I feel the earth move!

Yeah baby, the earth’s movin’, under our feet, and we better be ready for it…

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Comedy relief: “Dive” bars

Once in a while, funny memories inexplicably return with a full whammy, leaving me laughing heartily to the wonder of other people around who think that I’ve gone bonkers [ well, they’re probably right  😛 ].

I remember my Daddy, my Mommy, and her good friend Tita Nena D. gathered around the dining table for “merienda” one afternoon decades ago [ in the 1970s ] and laughing endlessly about something they called “dive!”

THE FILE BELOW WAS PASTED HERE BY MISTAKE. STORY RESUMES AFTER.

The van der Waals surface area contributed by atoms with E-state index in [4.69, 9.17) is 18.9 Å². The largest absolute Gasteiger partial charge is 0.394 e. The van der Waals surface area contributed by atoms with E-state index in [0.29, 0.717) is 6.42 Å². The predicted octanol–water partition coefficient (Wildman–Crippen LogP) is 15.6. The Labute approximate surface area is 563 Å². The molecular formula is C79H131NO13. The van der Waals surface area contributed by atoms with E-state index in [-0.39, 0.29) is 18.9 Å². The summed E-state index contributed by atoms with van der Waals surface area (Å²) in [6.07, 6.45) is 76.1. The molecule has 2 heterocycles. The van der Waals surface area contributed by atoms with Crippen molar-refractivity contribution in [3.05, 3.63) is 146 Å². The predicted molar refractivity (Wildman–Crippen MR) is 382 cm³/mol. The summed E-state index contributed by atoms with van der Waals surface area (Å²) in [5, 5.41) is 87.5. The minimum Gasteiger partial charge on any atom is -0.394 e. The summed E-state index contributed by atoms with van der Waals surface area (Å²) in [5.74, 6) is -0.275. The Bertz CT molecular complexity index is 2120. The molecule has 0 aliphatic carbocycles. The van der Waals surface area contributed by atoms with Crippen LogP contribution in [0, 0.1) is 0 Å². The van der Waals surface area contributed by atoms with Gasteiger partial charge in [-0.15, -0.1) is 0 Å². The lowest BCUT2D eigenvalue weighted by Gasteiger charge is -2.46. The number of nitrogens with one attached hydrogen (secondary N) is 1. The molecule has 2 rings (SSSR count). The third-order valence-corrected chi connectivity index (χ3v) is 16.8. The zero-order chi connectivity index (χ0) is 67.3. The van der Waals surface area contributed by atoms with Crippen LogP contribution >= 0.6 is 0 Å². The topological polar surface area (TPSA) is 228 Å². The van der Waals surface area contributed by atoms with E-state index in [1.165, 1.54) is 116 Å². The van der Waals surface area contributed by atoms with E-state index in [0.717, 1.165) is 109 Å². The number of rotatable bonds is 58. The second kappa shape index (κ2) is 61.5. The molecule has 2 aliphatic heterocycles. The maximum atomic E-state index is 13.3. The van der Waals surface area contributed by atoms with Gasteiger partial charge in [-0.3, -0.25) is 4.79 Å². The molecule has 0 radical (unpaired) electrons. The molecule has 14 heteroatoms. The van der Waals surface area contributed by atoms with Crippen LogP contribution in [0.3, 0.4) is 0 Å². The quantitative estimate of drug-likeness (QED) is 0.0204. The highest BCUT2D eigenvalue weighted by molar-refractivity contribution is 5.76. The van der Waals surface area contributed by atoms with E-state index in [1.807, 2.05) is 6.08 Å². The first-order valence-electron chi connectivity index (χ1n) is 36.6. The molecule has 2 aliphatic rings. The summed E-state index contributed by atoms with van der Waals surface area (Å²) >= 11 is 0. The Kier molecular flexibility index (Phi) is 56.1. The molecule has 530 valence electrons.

“Dive”???!!!  It was only years later that I understood what “dive” was… it was a quaint euphemism for sex.  😛

Daddy, Mommy, and Tita Nena D. were terribly amused, with their sides splitting, because an apparently still randy, short, late seventysomething uncle of Mommy had tried to have a final act of passion, a “final round” of sex with his petite late seventysomething wife, in the process splitting his urethra permanently, causing hospitalization and a permanent relationship with his catheter.  The unimaginable thought of the two shriveled seventysomethings getting it on drove the younger fiftysomethings to endless bouts of laughter.   “Nag-‘dive’ pa kasi!!!”  the three guffawed.